Attention. If you install a package using the WorkspaceConsole utility and the package contains at least 1 configuration element of the SQL script type that does not have the Backward compatible checkbox selected, configuration rollback will end with an error. Learn more in a separate article: Delivery in WorkspaceConsole.

Development recommendations for backward compatible SQL scripts 

Follow the development recommendations to create backward compatible SQL scripts that do not cause issues with Creatio functionality after the configuration rollback. The recommendations are based on open sources as well as the official documentation of Microsoft SQL, PostgreSQL, and Oracle database management systems supported by Creatio.

Recommendation. Follow the ACID principle when you develop SQL scripts.

The ACID principle is a set of properties that ensures the reliability of database transactions. Learn more about the ACID principle in Wikipedia.

The ACID principle is based on the following properties:

  • Atomicity
  • Consistency
  • Isolation
  • Durability

A single SQL script must correspond to a single entity. To execute several SQL scripts in a set order, follow the instructions in a separate article: SQL script.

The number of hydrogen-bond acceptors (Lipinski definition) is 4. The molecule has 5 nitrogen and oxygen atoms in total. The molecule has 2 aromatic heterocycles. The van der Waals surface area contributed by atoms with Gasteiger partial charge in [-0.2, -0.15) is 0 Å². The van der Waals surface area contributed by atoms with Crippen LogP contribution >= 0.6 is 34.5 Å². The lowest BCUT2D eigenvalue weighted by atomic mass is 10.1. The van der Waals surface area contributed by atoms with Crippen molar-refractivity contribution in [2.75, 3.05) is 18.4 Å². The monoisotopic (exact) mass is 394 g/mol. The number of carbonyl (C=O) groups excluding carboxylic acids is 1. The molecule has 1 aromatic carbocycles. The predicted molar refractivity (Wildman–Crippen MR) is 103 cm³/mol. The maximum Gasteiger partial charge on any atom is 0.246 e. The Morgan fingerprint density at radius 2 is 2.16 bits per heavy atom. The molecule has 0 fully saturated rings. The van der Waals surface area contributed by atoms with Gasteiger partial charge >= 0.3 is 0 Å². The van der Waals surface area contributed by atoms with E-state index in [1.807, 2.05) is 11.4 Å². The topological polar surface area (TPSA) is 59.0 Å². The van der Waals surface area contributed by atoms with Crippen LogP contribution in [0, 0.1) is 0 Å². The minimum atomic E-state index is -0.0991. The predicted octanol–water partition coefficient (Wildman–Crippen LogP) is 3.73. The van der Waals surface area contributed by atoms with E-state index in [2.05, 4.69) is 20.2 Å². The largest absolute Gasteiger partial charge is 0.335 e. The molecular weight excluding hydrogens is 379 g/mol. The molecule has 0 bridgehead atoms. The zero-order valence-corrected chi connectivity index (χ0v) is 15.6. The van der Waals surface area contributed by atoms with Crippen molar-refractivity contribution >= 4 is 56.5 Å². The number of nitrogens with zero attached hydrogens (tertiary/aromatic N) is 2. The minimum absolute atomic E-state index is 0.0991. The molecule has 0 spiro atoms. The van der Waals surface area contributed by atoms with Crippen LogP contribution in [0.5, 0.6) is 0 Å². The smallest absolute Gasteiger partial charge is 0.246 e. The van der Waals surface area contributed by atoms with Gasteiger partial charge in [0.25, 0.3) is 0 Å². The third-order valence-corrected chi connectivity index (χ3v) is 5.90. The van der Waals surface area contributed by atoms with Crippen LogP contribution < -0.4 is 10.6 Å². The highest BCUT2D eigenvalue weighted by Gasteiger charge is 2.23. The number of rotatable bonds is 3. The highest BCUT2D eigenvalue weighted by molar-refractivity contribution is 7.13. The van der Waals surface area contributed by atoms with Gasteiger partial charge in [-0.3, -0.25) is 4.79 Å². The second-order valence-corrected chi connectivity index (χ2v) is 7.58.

Recommendation. Do not use SQL scripts to change database entities.

A database entity is a view, function, procedure, or trigger. When you develop SQL scripts that change entities, keep in mind that Creatio might not recognize certain database tables or database table fields when you roll back to the previous package version from its backup. Use SQL scripts to recreate entities instead of editing them.

To recreate an entity using an SQL script:

  1. Make sure the needed entity exists in the database tables.
  2. Delete the current entity version.
  3. Create a new entity version. Use the CREATE operator instead of ALTER operator to do this.
  4. Set the Installation type property of the configuration element of the SQL script type to "AfterPackage" or "AfterSchemaData." Learn more about the available values of the Installation type property in a separate article: SQL script.